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Monday, 15 April 2013

Parisian evenings

Friday, April 15th., Rue de Calais, Paris.

Last week Moreno sent me an urgent note to go and dine with them. Schwob dined in his bed and we dined at a table at the foot thereof, while the chinaman waited; a singular arrangement!
See also 'Parisian Life' - September 28th. http://earnoldbennett.blogspot.co.uk/2012/09/parisian-life.html
Herz the impresario, had asked Moreno and Coquelin Cadet to do a season in London together, but he wanted a short play, half in French and half in English, to begin the bill, and he wanted it written specially for her and C.C. She asked me whether I would write it if Herz arranged terms with me. I said I would. Both Moreno and Schwob, with their curious sanguine temperaments, seemed to regard the affair as an absolute certainty, but I think it is far from that. Herz hasn't even got a theatre in London yet.

A couple of days later I took Moreno and her precious 'griffon belge', Flip, in a cab to the Gaite Theatre where we saw Henri Herz, and discussed the proposed play. The matter seemed to be arranged subject to Herz getting a London theatre. I liked Herz. He seemed straight and rather English in affairs of business.

Today I dined at the Schwobs again. Moreno expressed her entire satisfaction with the scenario of the play. Schwob was talking a lot about his voyage in the South Seas, on Captain Crawshay's steamer. He said Crawshay was a terrific swearer, with very conventional and proper ideas, and he could only read one author - Washington Irving. He could not understand the craze for R. L. Stevenson. He admitted Stevenson was a man of parts, but stated that his books were impossible.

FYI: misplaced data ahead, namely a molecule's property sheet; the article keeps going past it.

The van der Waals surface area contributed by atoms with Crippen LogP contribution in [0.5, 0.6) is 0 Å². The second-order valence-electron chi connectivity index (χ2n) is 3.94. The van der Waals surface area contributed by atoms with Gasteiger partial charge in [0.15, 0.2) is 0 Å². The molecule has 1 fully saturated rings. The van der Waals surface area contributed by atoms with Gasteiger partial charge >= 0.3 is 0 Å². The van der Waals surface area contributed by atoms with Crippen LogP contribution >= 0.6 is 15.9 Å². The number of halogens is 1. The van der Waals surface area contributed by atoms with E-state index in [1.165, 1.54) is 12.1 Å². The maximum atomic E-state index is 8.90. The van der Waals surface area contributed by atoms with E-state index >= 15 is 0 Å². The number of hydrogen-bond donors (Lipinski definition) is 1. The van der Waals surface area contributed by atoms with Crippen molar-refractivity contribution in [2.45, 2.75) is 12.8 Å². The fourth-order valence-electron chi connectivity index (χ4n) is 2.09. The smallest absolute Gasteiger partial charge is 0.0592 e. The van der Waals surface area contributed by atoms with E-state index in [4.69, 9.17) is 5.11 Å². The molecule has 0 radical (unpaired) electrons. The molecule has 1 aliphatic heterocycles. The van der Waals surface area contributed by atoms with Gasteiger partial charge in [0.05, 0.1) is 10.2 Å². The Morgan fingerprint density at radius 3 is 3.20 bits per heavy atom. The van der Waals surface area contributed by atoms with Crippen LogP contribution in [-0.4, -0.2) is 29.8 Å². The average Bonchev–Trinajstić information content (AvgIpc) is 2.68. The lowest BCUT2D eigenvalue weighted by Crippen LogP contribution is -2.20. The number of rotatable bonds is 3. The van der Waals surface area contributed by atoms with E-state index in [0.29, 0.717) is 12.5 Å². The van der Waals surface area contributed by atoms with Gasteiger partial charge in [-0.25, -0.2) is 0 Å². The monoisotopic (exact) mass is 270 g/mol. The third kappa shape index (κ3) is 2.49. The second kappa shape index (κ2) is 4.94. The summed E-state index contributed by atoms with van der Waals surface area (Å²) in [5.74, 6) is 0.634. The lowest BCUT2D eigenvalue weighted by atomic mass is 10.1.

I spent the afternoon in the Bois, searching for ideas for the book, and I really did find some which contented me.

The Bois de Boulogne is a large public park located along the western edge of the 16th arrondissement of Paris, near the suburb of Boulogne-Billancourt and Neuilly-sur-Seine It was created between 1852 and 1858 during the reign of the Emperor Louis Napoleon.

It was beautifully warm, indeed hot; but close and oppressive towards evening. Paris is at its best on these oppressive evenings, when all the cafes are full of crowded languor. I thoroughly enjoyed the journey by bus and steamer to Schwobs. The voyage from the Quai Voltaire to the Ile St. Louis, just before seven o'clock, was extremely impressive. It seemed to me as good as the Thames at its best.

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